Top two reasons the TTC won’t go on strike (plus one reason why they might)
By now, you are either busy making alternate commuting plans for next week or you still have your head buried in the sand about Sunday’s looming 4 p.m. TTC strike deadline. Me, I got my bike tuned up last week. Nevertheless, I see two compelling reasons why a strike will be averted, one for each side of the bargaining table.
1. Labour peace This is the thing we all thought the city had gained when it settled the last round of collective bargaining negotiations, notably the 2005 talks with its outside workers. With memories of the 2002 garbage strike still fresh from Mel Lastman’s tenure, we all took “labour peace” to mean “the dividend that comes from having an NDP mayor.” If Bob Kinnear and his members walk off the job, the veil will have been lifted: it wasn’t a peace, it was just a brief ceasefire. And we will all wonder what possible dividend remains from having an NDP mayor. David Miller’s administration needs to settle, and it needs to do so without giving away the keys to the store. Which it ought to be able to do, thanks to the looming possibility of…
2. Essential-services legislation Earlier today Premier Dalton McGuinty said he would consider declaring public transit an essential service, which would take away TTC workers’ right to strike. The argument for doing so is increasingly compelling. There is much talk of the need to get people out of their cars and onto public transit—and the greater the dependence on transit, the more essential the service becomes. If the union walks out, it will incur the wrath of commuters. There will be no political points lost to any government that legislated them back to work for all eternity.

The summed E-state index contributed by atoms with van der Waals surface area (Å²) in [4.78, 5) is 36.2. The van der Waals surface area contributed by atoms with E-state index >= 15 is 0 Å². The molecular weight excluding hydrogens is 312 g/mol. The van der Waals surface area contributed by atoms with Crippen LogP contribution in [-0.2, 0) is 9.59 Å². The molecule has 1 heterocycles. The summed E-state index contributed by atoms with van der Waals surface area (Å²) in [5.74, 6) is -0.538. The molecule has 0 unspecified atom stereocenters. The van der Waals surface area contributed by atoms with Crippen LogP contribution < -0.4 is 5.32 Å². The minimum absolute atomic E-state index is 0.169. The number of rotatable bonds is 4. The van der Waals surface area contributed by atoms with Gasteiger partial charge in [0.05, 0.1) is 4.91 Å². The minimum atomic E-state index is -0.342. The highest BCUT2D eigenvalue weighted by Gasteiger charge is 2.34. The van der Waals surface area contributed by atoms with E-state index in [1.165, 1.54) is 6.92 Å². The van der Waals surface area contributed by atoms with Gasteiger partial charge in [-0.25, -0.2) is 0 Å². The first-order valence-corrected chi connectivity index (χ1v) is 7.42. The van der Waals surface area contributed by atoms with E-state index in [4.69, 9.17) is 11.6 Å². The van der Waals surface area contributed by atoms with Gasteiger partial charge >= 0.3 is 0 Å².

But what do I know? Kinnear is a wild card who led his members on a wildcat strike a couple of years ago, so it’s anybody’s guess how he’ll play this. Moreover, tomorrow’s Globe and Mail will feature a story by Kelly Grant (recently hired away from the Post) about the shared history—and the possibility of bad blood—between Kinnear and TTC chief general manager Gary Webster. Might these two men precipitate a work stoppage over a lingering grudge? Depends how determined one is to be rid of the other.